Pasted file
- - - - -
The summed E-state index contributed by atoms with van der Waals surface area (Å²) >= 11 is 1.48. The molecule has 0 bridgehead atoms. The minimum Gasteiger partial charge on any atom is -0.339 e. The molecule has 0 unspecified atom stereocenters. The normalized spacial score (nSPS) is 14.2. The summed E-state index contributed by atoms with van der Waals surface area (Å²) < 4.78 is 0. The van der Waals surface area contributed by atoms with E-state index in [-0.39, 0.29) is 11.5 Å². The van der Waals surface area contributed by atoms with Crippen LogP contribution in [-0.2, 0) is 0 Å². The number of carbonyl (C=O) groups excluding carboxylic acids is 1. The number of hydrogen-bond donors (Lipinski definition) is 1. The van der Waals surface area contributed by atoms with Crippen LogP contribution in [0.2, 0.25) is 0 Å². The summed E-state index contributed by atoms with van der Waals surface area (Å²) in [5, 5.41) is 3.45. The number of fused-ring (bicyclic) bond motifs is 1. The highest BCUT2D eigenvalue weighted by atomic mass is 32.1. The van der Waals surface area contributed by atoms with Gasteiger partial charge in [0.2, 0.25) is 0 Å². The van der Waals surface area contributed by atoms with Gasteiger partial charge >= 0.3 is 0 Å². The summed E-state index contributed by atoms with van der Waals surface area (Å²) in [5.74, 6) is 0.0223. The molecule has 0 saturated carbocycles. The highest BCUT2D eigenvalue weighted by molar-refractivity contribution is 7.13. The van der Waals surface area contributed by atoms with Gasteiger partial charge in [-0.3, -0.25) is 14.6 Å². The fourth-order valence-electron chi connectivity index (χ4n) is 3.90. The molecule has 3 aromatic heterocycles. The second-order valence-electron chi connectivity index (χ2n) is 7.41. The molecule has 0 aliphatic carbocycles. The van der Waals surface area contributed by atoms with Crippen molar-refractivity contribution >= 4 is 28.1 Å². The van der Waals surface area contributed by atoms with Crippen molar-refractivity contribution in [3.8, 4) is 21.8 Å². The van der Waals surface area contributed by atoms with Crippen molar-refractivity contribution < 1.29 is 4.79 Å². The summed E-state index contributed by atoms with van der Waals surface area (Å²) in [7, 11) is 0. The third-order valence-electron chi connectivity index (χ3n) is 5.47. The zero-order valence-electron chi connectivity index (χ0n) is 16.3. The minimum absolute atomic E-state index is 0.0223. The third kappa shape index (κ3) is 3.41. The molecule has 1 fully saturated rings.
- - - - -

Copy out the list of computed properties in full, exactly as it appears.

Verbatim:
The summed E-state index contributed by atoms with van der Waals surface area (Å²) >= 11 is 1.48. The molecule has 0 bridgehead atoms. The minimum Gasteiger partial charge on any atom is -0.339 e. The molecule has 0 unspecified atom stereocenters. The normalized spacial score (nSPS) is 14.2. The summed E-state index contributed by atoms with van der Waals surface area (Å²) < 4.78 is 0. The van der Waals surface area contributed by atoms with E-state index in [-0.39, 0.29) is 11.5 Å². The van der Waals surface area contributed by atoms with Crippen LogP contribution in [-0.2, 0) is 0 Å². The number of carbonyl (C=O) groups excluding carboxylic acids is 1. The number of hydrogen-bond donors (Lipinski definition) is 1. The van der Waals surface area contributed by atoms with Crippen LogP contribution in [0.2, 0.25) is 0 Å². The summed E-state index contributed by atoms with van der Waals surface area (Å²) in [5, 5.41) is 3.45. The number of fused-ring (bicyclic) bond motifs is 1. The highest BCUT2D eigenvalue weighted by atomic mass is 32.1. The van der Waals surface area contributed by atoms with Gasteiger partial charge in [0.2, 0.25) is 0 Å². The van der Waals surface area contributed by atoms with Gasteiger partial charge >= 0.3 is 0 Å². The summed E-state index contributed by atoms with van der Waals surface area (Å²) in [5.74, 6) is 0.0223. The molecule has 0 saturated carbocycles. The highest BCUT2D eigenvalue weighted by molar-refractivity contribution is 7.13. The van der Waals surface area contributed by atoms with Gasteiger partial charge in [-0.3, -0.25) is 14.6 Å². The fourth-order valence-electron chi connectivity index (χ4n) is 3.90. The molecule has 3 aromatic heterocycles. The second-order valence-electron chi connectivity index (χ2n) is 7.41. The molecule has 0 aliphatic carbocycles. The van der Waals surface area contributed by atoms with Crippen molar-refractivity contribution >= 4 is 28.1 Å². The van der Waals surface area contributed by atoms with Crippen molar-refractivity contribution in [3.8, 4) is 21.8 Å². The van der Waals surface area contributed by atoms with Crippen molar-refractivity contribution < 1.29 is 4.79 Å². The summed E-state index contributed by atoms with van der Waals surface area (Å²) in [7, 11) is 0. The third-order valence-electron chi connectivity index (χ3n) is 5.47. The zero-order valence-electron chi connectivity index (χ0n) is 16.3. The minimum absolute atomic E-state index is 0.0223. The third kappa shape index (κ3) is 3.41. The molecule has 1 fully saturated rings.